The zero-trust concept boosts protection by deploying least-privilege access at endpoints, eliminating assumed trust.
By deploying a substantial library centered on indicators of attack, CrowdStrike Inc. boosts threat hunting across the cloud. This becomes a reality through a zero-trust narrative that makes anomalies or anomalous behavior visible, according to Geoff Swaine (pictured), global vice president of cloud and tech ecosystems and program strategy at CrowdStrike.
“By looking at the holistic attack, the whole process of it, and having that sort of fingerprint of what that may look like and combining that with our knowledge of bad actors, our intelligence in the field, we’ve got a very good view on what may happen there,” he stated. “So we have a zero-trust narrative that talks about how it works with Okta and also Zscaler.”
Swaine spoke with theCUBE industry analyst Dave Vellante at AWS re:Inforce, during an exclusive broadcast on theCUBE, SiliconANGLE Media’s livestreaming studio. They discussed the AWS-CrowdStrike partnership and how CrowdStrike utilizes the zero-trust concept to propel threat detection. (* Disclosure below.)
Endpoints are crown jewels
Indicators of attack play an instrumental role in showing what is happening within cloud environments, which enhances enterprise protection. Furthermore, endpoints are rich in information, according to Swaine.
“Indicators of attack are looking at the potential for attack and whether that specific piece of telemetry in conjunction with others makes the attack more likely,” he said. “I still think that the visibility that you see from the endpoint is where the crown jewels are; still, it’s where the data is, and that’s why CrowdStrike is a unique proposition in that space.”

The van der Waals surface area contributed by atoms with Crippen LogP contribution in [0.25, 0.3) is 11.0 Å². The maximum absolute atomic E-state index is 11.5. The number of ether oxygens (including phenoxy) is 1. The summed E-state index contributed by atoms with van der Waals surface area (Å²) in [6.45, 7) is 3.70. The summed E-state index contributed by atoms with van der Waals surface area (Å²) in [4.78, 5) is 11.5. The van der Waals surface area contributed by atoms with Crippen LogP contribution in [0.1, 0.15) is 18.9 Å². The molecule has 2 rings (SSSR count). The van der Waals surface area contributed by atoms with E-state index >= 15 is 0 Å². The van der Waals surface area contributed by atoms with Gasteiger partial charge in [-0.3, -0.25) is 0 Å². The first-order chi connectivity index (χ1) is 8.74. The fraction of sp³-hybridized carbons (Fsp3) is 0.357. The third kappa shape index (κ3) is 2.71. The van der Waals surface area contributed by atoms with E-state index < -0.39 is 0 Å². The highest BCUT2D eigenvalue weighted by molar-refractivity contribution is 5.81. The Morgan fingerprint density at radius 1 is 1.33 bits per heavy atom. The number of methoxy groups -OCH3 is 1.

By incorporating more incremental products into the cloud space, CrowdStrike seeks to render more visibility for optimal protection, according to Swaine. As a result, threat hunting is taken a notch higher.
“One, that’s very much focused on adding better visibility inside containers in our CNAPP product, and another area around how we do our threat hunting across the cloud,” he noted. “So we have a team of threat hunters, global best practice engineers who hunt right across our customers’ environments. So that’s been included in our OverWatch threat hunting.”
Since Amazon Web Services Inc. is naturally inclined toward innovation, Swaine believes this plays a pivotal role in increasing productivity. Moreover, the AWS ecosystem encourages more collaboration.
“AWS has a fantastic role, especially through the Marketplace — the ability to coordinate our transactions and help us work together from a transactional basis and help the customer procure the right solutions,” he said.
Through the Cloud Security Alliance, CrowdStrike is working with other players to ensure that zero trust is standardized. The company’s partnership with Okta is also propelled by zero trust.
“We have an alliance through the Cloud Security Alliance where we’re working to build practitioner guides, build a community of value across the different products to bring zero trust into some standardization — reference architectures and some standardized training that brings all of our products together for the user,” Swaine stated.
With the cloud becoming more prominent, the CISO’s role will continue to advance. This is because the volume of threats is anticipated to surge, Swaine added.
“The CISO needs to evolve to being directly responsible to the board; this is something that we’ve all said for many years,” he explained. “So the CISO’s role is now not just on what products and how to use them to best defend, but also what products and services are available.”
Here’s the complete video interview, part of SiliconANGLE’s and theCUBE’s coverage of the AWS re:Inforce event:
(* Disclosure: This is an unsponsored editorial segment. However, theCUBE is a paid media partner for AWS re:Inforce. Amazon Web Services Inc. and other sponsors of theCUBE’s event coverage have no editorial control over content on theCUBE or SiliconANGLE.)